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Moshe Safdie donates professional archive and Habitat 67 apartment to McGill

With over 100,000 pieces spanning the architect’s career, the archive will be the university’s largest collection.


Moshe Safdie – the Israeli-Canadian architect who designed Montreal’s iconic Habitat 67 structure – has gifted his entire professional archive as well as his apartment within the building to his alma mater, McGill University. The archive will be the institution’s largest collection, containing over 100,000 pieces, including sketchbooks, drawings, models, and correspondence capturing the architect’s more than 50-year career. At the time of the donation announcement in August, Mr. Safdie, 84, shared with Canadian media that the support and opportunities he received as a young student in Quebec solidified his decision to make Montreal the home for his life’s work.

Found within the archive is the master copy of Mr. Safdie’s undergraduate thesis: A Case for City Living, which inspired his design of Habitat 67. The apartment building, which served as a pavilion during the 1967 World Expo, consists of 354 irregularly stacked, identical concrete boxes spanning 12 stories and interwoven between gardens and terraces. Mr. Safdie’s duplex unit, overlooking the St. Lawrence River, is intended for scholarly research, artist-in-residence programs, exhibitions and symposia, according to McGill. That process, however, is in its nascent stages, requiring careful planning.

Moshe Safdie (left) pauses to consider his original Habitat 67 working model, which was conceived in the 1960s. Photo courtesy of Safdie Architects.

“He said quite clearly that he had imagined giving it to Harvard or to Israel, but in the end, he realized that being at the school – the training he got here and the people he met along the way – was important enough that this was the right place,” said David Theodore, director of McGill’s Peter Guo-hua Fu School of Architecture. “We’re very excited that he chose McGill.”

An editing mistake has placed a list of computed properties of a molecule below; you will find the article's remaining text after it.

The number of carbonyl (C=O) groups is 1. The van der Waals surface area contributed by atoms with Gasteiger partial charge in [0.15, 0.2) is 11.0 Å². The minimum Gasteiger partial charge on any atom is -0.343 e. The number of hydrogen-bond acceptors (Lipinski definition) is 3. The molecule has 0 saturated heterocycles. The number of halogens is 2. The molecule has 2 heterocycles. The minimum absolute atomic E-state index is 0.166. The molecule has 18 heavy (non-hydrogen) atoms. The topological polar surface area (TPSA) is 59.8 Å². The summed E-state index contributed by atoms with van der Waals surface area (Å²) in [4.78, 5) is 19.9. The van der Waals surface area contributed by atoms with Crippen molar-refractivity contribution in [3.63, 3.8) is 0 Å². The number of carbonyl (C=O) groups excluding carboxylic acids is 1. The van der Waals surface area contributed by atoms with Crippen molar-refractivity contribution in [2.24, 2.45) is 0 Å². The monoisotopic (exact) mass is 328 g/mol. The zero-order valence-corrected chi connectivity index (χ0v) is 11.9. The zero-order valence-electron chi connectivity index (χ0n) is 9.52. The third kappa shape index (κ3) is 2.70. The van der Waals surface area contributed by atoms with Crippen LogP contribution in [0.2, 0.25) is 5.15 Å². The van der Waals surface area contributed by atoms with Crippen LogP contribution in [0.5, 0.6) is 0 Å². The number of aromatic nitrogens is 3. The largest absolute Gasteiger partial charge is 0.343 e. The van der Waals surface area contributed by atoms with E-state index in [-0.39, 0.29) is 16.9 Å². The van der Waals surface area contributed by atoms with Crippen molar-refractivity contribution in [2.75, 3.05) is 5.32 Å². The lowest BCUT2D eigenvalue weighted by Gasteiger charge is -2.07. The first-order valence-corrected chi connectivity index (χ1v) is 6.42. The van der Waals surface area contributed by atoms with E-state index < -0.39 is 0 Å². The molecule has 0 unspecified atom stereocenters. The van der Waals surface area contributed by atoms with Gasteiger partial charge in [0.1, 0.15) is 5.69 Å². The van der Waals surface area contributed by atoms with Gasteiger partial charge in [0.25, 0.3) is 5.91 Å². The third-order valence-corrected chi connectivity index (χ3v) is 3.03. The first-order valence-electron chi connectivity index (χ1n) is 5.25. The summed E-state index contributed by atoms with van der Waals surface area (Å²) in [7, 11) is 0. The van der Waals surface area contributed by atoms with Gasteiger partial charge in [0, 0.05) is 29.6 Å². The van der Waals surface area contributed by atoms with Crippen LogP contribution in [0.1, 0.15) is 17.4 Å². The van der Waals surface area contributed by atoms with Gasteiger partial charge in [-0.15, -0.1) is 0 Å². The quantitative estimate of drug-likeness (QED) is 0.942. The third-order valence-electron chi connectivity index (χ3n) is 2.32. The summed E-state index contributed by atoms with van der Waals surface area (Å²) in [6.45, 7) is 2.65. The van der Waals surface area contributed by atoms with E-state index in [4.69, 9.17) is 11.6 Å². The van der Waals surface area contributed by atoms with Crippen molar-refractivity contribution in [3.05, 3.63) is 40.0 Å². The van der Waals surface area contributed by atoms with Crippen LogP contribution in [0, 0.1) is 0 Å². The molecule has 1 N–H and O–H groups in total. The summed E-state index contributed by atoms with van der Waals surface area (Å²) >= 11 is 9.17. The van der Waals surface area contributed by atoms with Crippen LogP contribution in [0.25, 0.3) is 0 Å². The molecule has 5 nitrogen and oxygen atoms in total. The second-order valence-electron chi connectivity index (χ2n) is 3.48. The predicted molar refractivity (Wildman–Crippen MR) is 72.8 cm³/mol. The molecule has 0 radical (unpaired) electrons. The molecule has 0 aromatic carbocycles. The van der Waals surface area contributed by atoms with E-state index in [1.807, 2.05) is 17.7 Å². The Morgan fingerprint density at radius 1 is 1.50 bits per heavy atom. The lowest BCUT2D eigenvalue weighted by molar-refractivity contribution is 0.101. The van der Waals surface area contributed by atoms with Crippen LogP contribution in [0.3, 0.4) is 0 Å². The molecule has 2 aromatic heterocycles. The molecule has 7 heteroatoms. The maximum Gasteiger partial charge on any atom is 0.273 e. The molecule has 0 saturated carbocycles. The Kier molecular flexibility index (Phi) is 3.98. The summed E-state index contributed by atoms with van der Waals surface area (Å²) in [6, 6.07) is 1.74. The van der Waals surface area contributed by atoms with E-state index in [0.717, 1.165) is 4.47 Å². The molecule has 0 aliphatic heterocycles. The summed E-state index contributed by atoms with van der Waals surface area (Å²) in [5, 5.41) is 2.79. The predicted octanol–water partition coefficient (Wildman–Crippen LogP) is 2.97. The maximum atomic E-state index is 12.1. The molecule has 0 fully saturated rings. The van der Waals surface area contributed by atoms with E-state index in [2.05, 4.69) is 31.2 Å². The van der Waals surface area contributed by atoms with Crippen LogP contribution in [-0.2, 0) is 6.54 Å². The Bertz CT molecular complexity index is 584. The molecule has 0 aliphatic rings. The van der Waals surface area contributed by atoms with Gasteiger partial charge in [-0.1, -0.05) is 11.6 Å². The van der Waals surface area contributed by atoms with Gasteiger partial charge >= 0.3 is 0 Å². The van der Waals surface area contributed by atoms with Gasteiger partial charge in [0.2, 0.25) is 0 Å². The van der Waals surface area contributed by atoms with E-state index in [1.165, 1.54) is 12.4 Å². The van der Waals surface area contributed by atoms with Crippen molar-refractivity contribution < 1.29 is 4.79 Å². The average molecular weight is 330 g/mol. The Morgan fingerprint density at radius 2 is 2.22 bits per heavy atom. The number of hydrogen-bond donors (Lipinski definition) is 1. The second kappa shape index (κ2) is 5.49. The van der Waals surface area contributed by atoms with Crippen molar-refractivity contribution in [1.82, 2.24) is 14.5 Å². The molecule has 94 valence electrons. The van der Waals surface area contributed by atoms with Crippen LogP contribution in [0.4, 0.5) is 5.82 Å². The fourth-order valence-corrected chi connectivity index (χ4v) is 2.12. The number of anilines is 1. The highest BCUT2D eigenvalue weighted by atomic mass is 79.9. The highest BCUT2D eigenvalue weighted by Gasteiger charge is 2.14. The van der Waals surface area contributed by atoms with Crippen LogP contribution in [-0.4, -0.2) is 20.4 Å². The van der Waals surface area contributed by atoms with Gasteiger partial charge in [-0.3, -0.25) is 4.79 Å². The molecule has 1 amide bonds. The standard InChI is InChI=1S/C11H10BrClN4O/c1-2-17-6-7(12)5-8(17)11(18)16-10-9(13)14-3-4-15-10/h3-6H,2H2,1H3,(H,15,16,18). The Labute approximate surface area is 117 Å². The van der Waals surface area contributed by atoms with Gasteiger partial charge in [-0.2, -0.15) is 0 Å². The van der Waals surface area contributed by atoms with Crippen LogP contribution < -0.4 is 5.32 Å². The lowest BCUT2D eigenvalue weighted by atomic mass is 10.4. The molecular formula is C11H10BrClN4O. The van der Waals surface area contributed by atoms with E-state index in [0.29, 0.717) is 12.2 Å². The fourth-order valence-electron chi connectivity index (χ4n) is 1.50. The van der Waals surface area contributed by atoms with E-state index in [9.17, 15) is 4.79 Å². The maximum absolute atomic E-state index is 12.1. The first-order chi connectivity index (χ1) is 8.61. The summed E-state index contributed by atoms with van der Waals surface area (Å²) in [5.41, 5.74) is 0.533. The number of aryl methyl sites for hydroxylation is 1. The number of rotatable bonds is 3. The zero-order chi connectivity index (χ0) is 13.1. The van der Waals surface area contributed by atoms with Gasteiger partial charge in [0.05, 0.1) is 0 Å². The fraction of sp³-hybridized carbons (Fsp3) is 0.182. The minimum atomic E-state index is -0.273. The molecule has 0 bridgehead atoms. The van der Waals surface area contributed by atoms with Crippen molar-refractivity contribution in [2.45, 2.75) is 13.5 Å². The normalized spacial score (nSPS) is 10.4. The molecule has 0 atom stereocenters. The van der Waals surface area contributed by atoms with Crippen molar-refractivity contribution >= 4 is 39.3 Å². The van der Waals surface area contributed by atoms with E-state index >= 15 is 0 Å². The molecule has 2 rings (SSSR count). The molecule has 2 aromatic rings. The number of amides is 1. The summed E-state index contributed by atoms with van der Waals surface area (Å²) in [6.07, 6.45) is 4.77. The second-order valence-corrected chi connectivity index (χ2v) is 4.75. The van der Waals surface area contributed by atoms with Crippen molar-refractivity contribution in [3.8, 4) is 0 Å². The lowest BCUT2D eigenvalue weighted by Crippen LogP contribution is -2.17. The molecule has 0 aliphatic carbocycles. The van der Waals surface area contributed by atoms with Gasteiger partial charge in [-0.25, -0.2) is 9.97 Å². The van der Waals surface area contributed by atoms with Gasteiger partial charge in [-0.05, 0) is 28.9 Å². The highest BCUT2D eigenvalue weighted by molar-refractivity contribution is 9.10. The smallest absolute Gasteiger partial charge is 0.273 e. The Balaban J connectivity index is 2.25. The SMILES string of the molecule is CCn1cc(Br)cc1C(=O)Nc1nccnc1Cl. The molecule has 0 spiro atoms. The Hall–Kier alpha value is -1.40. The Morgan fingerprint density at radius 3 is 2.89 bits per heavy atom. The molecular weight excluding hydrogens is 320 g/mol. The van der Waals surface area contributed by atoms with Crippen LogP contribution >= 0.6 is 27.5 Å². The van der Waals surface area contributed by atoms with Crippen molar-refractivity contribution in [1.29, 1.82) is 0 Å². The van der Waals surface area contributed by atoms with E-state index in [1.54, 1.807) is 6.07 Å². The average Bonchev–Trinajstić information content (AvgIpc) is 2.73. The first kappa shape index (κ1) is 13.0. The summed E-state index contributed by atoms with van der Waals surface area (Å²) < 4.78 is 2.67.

McGill will collaborate with the non-profit Fondation Habitat 67 organization on the apartment’s preservation and maintenance, marking the first time a public institution has been part of the private community of residents in the building.

As Habitat 67 is a Quebec heritage building, Dr. Theodore said that the non-profit board members are pleased that the university will be bearing some of the responsibilities of stewardship, however “for everyone else in the building, this is where they live.” The two parties, he said, “have to negotiate, or learn to live together.”

For now, the university’s top concern is ensuring that the “stunning apartment” is received in good faith, and that the institution honours Mr. Safdie’s intention that it continues to be a resource not only for McGill community members but for the public at large.

From a research perspective, said Dr. Theodore, Habitat 67 remains the most famous models of post-war modernist utopias, or buildings that “were trying to imagine how the future would work, and how people would live together.” Its continued relevance to his day, he said, demonstrates the ground-breaking vision of one of McGill’s most celebrated graduates.

“Habitat 67 captures our imagine about the way we might live,” he said. “Even though it was built 50 years ago, it seems to carry this utopian idea that later, we’ll figure out how to live together and we’ll have garden.” Somehow, he said, it seems to still hold that promise.

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